The Pennsylvania budget impasse, lack of education costs us

Category:  Opinions
Wednesday, November 18th, 2015 at 11:38 PM

In my classes, when I have a paper due on Sept. 30, it is due Sept. 30. If I fail to complete my assignment, then I will receive a 0 on my paper. Depending on the weighting of the grades, this could lead me to fail the class.

However, when Pennsylvania legislators have to pass the state budget by June 30, this due date is apparently extremely flexible. Pennsylvania has gone nearly four and a half months without a budget. This means that everything that receives funding from the state: school districts, college students who are receiving funding from the state, social service agencies, and plenty of other places are without funding right now. School districts especially have been hit hard by the budget impasse.

Right now, the Erie School District (ESD) is working without 60 percent of the tax dollars normally allocated to it. Since the middle of September, the ESD has proposed numerous ideas in a worse-case scenario for the district. These include shutting the 18 schools in the district down and making up the lost days during holiday breaks, having teachers work without pay and reimbursing the teachers for the lost pay once a budget is passed, or taking out a line of credit from the state.

The district has a $30 million line of credit it would be able to use in the event the budget impasse lasts until the end of the year. However, Superintendent Jay Badams is reluctant to use this as the loan would incur $200,000 in interest and approximately $50,000 in fees. In July, the district took a $12 million bridge loan. By the end of September, the state owed the ESD around $17 million dollars in funds.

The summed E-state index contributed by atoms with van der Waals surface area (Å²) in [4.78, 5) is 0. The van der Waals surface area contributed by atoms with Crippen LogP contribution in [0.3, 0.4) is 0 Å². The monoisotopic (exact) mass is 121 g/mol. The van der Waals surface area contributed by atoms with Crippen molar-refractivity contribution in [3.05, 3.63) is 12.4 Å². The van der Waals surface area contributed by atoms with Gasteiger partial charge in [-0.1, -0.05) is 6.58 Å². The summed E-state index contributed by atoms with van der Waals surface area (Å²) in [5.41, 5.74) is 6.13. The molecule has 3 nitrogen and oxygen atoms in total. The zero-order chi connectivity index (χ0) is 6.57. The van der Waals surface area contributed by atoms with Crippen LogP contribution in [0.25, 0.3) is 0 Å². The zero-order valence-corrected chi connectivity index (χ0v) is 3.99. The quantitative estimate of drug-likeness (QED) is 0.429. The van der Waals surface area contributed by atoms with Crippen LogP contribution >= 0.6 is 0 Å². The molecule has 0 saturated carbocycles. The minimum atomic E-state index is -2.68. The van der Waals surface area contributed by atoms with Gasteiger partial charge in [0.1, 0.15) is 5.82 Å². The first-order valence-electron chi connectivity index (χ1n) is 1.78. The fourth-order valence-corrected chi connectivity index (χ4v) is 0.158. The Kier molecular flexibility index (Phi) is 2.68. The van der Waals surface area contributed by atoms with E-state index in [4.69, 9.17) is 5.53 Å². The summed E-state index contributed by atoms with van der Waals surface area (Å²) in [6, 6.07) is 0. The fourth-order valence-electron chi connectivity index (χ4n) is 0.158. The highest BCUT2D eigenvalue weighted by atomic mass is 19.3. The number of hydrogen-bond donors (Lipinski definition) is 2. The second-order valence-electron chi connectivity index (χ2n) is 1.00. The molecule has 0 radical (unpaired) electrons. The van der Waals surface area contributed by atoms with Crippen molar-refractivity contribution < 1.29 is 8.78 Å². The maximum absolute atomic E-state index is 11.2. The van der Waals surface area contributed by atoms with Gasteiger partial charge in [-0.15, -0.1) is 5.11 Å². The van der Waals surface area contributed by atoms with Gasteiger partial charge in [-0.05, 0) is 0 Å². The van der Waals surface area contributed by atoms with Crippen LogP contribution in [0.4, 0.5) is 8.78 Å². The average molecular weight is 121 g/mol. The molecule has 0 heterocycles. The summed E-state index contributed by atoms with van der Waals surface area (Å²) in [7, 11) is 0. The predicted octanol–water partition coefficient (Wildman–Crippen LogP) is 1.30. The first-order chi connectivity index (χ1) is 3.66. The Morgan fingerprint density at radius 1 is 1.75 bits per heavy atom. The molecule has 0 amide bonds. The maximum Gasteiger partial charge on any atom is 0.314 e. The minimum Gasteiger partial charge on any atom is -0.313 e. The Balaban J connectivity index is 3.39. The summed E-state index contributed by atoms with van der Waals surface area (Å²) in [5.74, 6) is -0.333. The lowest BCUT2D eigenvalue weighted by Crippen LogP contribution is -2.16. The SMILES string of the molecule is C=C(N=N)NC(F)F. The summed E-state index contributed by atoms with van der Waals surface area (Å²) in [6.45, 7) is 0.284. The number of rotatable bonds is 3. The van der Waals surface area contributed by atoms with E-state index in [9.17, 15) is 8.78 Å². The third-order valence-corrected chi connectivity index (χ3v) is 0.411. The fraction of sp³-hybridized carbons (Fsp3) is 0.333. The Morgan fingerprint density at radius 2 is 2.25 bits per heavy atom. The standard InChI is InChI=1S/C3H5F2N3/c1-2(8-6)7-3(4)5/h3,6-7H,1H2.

In early October, Badams contributed a letter to The Erie Times- News discussing how he, as a taxpayer, is sick and tired of the budget impasse. Badams added that the ESD spends less per pupil than 80 percent of districts in Pennsylvania. Typically, the district receives 70 percent of its funds from state and federal taxes and 30 percent from local property taxes.

Many Erie taxpayers have wrongly accused Badams of not properly using their property taxes, but this is not the case. In fact, Badams has yet to see most of the money this year from local taxes, which is the entire problem with the budget impasse.

On Oct. 3, around 2,000 people gathered into Veterans Stadium in Erie and rallied for equal funding for all school districts in the Commonwealth of Pennsylvania. Yes, the fact that the ESD has not received any of its normal funds was a large topic of discussion, but the larger topic was how the district ranks last in the state between funding of the wealthiest and poorest districts in Pennsylvania.

State Senator Sean Wiley, Representative Flo Fabrizio, and Representative Patrick Harkins were in attendance at the rally, sharing the crowd’s anger and frustration with the state legislators. Badams ended his 15 minute speech with, “We need to look at the structure and operation of our budget process and make the changes that are necessary...please fix the budget process! Do not use our kids as leverage!”